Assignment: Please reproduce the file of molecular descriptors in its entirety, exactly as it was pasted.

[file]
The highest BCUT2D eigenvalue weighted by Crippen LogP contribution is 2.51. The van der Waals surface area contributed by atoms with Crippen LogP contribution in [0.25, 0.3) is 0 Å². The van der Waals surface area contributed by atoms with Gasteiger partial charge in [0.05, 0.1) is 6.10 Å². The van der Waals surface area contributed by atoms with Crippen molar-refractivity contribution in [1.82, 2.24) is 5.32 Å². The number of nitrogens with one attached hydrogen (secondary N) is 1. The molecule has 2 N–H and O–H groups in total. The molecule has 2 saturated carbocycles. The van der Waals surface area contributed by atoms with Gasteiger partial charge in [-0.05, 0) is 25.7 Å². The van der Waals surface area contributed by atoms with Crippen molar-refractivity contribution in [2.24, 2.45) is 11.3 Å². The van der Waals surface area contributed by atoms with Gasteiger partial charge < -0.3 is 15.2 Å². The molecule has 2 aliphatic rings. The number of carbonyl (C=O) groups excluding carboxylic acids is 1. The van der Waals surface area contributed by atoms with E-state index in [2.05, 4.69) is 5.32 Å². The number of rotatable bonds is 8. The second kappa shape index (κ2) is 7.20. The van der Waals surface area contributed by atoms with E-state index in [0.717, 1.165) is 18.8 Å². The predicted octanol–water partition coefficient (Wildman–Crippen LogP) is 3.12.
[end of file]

The highest BCUT2D eigenvalue weighted by Crippen LogP contribution is 2.51. The van der Waals surface area contributed by atoms with Crippen LogP contribution in [0.25, 0.3) is 0 Å². The van der Waals surface area contributed by atoms with Gasteiger partial charge in [0.05, 0.1) is 6.10 Å². The van der Waals surface area contributed by atoms with Crippen molar-refractivity contribution in [1.82, 2.24) is 5.32 Å². The number of nitrogens with one attached hydrogen (secondary N) is 1. The molecule has 2 N–H and O–H groups in total. The molecule has 2 saturated carbocycles. The van der Waals surface area contributed by atoms with Gasteiger partial charge in [-0.05, 0) is 25.7 Å². The van der Waals surface area contributed by atoms with Crippen molar-refractivity contribution in [2.24, 2.45) is 11.3 Å². The van der Waals surface area contributed by atoms with Gasteiger partial charge < -0.3 is 15.2 Å². The molecule has 2 aliphatic rings. The number of carbonyl (C=O) groups excluding carboxylic acids is 1. The van der Waals surface area contributed by atoms with E-state index in [2.05, 4.69) is 5.32 Å². The number of rotatable bonds is 8. The second kappa shape index (κ2) is 7.20. The van der Waals surface area contributed by atoms with E-state index in [0.717, 1.165) is 18.8 Å². The predicted octanol–water partition coefficient (Wildman–Crippen LogP) is 3.12.